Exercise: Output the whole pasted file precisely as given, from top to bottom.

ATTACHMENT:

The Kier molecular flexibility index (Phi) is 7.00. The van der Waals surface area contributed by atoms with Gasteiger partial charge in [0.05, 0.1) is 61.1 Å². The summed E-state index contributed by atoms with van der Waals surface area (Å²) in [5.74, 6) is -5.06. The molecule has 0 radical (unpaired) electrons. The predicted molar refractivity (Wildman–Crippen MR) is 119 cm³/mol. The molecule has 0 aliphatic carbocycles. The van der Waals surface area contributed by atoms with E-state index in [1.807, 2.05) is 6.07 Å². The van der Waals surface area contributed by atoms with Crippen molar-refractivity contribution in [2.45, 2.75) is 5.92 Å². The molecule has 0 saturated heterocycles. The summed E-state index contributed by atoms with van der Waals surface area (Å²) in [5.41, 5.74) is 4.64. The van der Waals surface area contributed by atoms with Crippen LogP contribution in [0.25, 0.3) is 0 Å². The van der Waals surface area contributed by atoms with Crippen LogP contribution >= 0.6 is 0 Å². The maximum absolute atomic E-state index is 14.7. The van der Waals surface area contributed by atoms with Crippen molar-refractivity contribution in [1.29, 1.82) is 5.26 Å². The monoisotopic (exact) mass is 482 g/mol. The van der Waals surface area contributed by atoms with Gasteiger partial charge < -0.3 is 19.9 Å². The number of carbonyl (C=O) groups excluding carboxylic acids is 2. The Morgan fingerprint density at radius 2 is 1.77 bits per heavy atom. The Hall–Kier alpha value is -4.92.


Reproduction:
The Kier molecular flexibility index (Phi) is 7.00. The van der Waals surface area contributed by atoms with Gasteiger partial charge in [0.05, 0.1) is 61.1 Å². The summed E-state index contributed by atoms with van der Waals surface area (Å²) in [5.74, 6) is -5.06. The molecule has 0 radical (unpaired) electrons. The predicted molar refractivity (Wildman–Crippen MR) is 119 cm³/mol. The molecule has 0 aliphatic carbocycles. The van der Waals surface area contributed by atoms with E-state index in [1.807, 2.05) is 6.07 Å². The van der Waals surface area contributed by atoms with Crippen molar-refractivity contribution in [2.45, 2.75) is 5.92 Å². The molecule has 0 saturated heterocycles. The summed E-state index contributed by atoms with van der Waals surface area (Å²) in [5.41, 5.74) is 4.64. The van der Waals surface area contributed by atoms with Crippen LogP contribution in [0.25, 0.3) is 0 Å². The van der Waals surface area contributed by atoms with Crippen LogP contribution >= 0.6 is 0 Å². The maximum absolute atomic E-state index is 14.7. The van der Waals surface area contributed by atoms with Crippen molar-refractivity contribution in [1.29, 1.82) is 5.26 Å². The monoisotopic (exact) mass is 482 g/mol. The van der Waals surface area contributed by atoms with Gasteiger partial charge < -0.3 is 19.9 Å². The number of carbonyl (C=O) groups excluding carboxylic acids is 2. The Morgan fingerprint density at radius 2 is 1.77 bits per heavy atom. The Hall–Kier alpha value is -4.92.